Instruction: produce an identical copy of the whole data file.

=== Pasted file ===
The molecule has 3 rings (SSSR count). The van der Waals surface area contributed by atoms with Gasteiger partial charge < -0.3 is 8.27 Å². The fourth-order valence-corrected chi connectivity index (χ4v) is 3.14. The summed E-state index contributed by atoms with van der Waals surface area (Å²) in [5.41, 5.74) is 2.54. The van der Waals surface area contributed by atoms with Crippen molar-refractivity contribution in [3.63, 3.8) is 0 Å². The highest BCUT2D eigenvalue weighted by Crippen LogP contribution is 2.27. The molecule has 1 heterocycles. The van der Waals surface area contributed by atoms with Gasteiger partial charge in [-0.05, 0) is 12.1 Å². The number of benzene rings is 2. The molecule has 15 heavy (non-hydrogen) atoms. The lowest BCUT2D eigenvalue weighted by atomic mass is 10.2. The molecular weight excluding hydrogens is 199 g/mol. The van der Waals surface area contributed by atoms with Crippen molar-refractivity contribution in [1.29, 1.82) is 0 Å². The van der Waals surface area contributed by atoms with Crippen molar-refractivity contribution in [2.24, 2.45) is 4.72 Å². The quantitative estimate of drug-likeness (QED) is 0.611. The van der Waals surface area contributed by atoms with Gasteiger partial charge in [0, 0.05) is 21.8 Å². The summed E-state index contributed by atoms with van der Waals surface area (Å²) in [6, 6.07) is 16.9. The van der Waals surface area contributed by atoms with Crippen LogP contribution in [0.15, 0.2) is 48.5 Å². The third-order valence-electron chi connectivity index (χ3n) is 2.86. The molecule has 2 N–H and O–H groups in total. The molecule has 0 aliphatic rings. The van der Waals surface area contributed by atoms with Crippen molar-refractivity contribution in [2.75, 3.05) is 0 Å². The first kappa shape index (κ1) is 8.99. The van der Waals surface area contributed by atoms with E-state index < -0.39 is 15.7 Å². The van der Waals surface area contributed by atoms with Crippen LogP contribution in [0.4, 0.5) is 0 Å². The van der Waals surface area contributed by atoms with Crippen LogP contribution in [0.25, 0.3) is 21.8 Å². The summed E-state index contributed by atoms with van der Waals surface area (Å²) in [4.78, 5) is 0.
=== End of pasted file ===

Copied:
The molecule has 3 rings (SSSR count). The van der Waals surface area contributed by atoms with Gasteiger partial charge < -0.3 is 8.27 Å². The fourth-order valence-corrected chi connectivity index (χ4v) is 3.14. The summed E-state index contributed by atoms with van der Waals surface area (Å²) in [5.41, 5.74) is 2.54. The van der Waals surface area contributed by atoms with Crippen molar-refractivity contribution in [3.63, 3.8) is 0 Å². The highest BCUT2D eigenvalue weighted by Crippen LogP contribution is 2.27. The molecule has 1 heterocycles. The van der Waals surface area contributed by atoms with Gasteiger partial charge in [-0.05, 0) is 12.1 Å². The number of benzene rings is 2. The molecule has 15 heavy (non-hydrogen) atoms. The lowest BCUT2D eigenvalue weighted by atomic mass is 10.2. The molecular weight excluding hydrogens is 199 g/mol. The van der Waals surface area contributed by atoms with Crippen molar-refractivity contribution in [1.29, 1.82) is 0 Å². The van der Waals surface area contributed by atoms with Crippen molar-refractivity contribution in [2.24, 2.45) is 4.72 Å². The quantitative estimate of drug-likeness (QED) is 0.611. The van der Waals surface area contributed by atoms with Gasteiger partial charge in [0, 0.05) is 21.8 Å². The summed E-state index contributed by atoms with van der Waals surface area (Å²) in [6, 6.07) is 16.9. The van der Waals surface area contributed by atoms with Crippen LogP contribution in [0.15, 0.2) is 48.5 Å². The third-order valence-electron chi connectivity index (χ3n) is 2.86. The molecule has 2 N–H and O–H groups in total. The molecule has 0 aliphatic rings. The van der Waals surface area contributed by atoms with Crippen molar-refractivity contribution in [2.75, 3.05) is 0 Å². The first kappa shape index (κ1) is 8.99. The van der Waals surface area contributed by atoms with E-state index < -0.39 is 15.7 Å². The van der Waals surface area contributed by atoms with Crippen LogP contribution in [0.4, 0.5) is 0 Å². The van der Waals surface area contributed by atoms with Crippen LogP contribution in [0.25, 0.3) is 21.8 Å². The summed E-state index contributed by atoms with van der Waals surface area (Å²) in [4.78, 5) is 0.